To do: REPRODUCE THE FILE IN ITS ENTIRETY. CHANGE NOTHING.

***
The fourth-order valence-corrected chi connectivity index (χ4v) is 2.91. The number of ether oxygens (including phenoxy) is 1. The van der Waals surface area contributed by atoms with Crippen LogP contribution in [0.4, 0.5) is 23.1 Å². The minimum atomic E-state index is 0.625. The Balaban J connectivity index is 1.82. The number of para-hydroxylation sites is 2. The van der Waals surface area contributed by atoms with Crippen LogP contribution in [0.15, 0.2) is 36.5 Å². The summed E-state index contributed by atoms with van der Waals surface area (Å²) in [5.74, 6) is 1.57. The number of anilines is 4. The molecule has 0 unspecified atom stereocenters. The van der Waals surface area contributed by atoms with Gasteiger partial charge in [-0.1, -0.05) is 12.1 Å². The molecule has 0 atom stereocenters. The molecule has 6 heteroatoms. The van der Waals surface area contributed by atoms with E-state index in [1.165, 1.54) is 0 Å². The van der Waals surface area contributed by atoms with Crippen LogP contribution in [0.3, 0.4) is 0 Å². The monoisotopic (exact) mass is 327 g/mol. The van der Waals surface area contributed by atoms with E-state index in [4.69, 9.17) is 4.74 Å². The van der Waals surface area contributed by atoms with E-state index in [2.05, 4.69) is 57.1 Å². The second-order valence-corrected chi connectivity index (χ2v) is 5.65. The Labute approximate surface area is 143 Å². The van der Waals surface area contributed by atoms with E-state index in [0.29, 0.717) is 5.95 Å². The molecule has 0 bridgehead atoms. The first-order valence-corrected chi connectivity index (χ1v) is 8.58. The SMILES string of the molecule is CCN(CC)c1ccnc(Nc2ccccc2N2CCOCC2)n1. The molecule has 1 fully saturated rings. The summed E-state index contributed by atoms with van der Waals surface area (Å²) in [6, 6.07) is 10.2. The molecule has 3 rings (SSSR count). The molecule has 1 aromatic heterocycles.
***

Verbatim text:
The fourth-order valence-corrected chi connectivity index (χ4v) is 2.91. The number of ether oxygens (including phenoxy) is 1. The van der Waals surface area contributed by atoms with Crippen LogP contribution in [0.4, 0.5) is 23.1 Å². The minimum atomic E-state index is 0.625. The Balaban J connectivity index is 1.82. The number of para-hydroxylation sites is 2. The van der Waals surface area contributed by atoms with Crippen LogP contribution in [0.15, 0.2) is 36.5 Å². The summed E-state index contributed by atoms with van der Waals surface area (Å²) in [5.74, 6) is 1.57. The number of anilines is 4. The molecule has 0 unspecified atom stereocenters. The van der Waals surface area contributed by atoms with Gasteiger partial charge in [-0.1, -0.05) is 12.1 Å². The molecule has 0 atom stereocenters. The molecule has 6 heteroatoms. The van der Waals surface area contributed by atoms with E-state index in [1.165, 1.54) is 0 Å². The van der Waals surface area contributed by atoms with Crippen LogP contribution in [0.3, 0.4) is 0 Å². The monoisotopic (exact) mass is 327 g/mol. The van der Waals surface area contributed by atoms with E-state index in [4.69, 9.17) is 4.74 Å². The van der Waals surface area contributed by atoms with E-state index in [2.05, 4.69) is 57.1 Å². The second-order valence-corrected chi connectivity index (χ2v) is 5.65. The Labute approximate surface area is 143 Å². The van der Waals surface area contributed by atoms with E-state index in [0.29, 0.717) is 5.95 Å². The molecule has 0 bridgehead atoms. The first-order valence-corrected chi connectivity index (χ1v) is 8.58. The SMILES string of the molecule is CCN(CC)c1ccnc(Nc2ccccc2N2CCOCC2)n1. The molecule has 1 fully saturated rings. The summed E-state index contributed by atoms with van der Waals surface area (Å²) in [6, 6.07) is 10.2. The molecule has 3 rings (SSSR count). The molecule has 1 aromatic heterocycles.